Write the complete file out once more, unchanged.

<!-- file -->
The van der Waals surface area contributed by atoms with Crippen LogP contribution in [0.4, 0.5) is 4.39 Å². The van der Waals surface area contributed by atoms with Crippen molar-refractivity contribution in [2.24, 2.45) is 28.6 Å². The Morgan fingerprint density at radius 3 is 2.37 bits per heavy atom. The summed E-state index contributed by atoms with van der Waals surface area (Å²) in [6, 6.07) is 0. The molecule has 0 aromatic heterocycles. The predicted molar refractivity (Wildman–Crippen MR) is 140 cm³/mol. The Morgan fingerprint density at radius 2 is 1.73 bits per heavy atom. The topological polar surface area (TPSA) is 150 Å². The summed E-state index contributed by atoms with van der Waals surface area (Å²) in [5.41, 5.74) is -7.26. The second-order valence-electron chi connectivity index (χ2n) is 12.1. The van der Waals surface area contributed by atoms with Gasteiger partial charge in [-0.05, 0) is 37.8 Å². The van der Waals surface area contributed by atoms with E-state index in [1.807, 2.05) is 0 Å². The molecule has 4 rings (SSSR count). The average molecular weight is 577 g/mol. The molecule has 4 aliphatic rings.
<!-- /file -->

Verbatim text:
The van der Waals surface area contributed by atoms with Crippen LogP contribution in [0.4, 0.5) is 4.39 Å². The van der Waals surface area contributed by atoms with Crippen molar-refractivity contribution in [2.24, 2.45) is 28.6 Å². The Morgan fingerprint density at radius 3 is 2.37 bits per heavy atom. The summed E-state index contributed by atoms with van der Waals surface area (Å²) in [6, 6.07) is 0. The molecule has 0 aromatic heterocycles. The predicted molar refractivity (Wildman–Crippen MR) is 140 cm³/mol. The Morgan fingerprint density at radius 2 is 1.73 bits per heavy atom. The topological polar surface area (TPSA) is 150 Å². The summed E-state index contributed by atoms with van der Waals surface area (Å²) in [5.41, 5.74) is -7.26. The second-order valence-electron chi connectivity index (χ2n) is 12.1. The van der Waals surface area contributed by atoms with Gasteiger partial charge in [-0.05, 0) is 37.8 Å². The van der Waals surface area contributed by atoms with E-state index in [1.807, 2.05) is 0 Å². The molecule has 4 rings (SSSR count). The average molecular weight is 577 g/mol. The molecule has 4 aliphatic rings.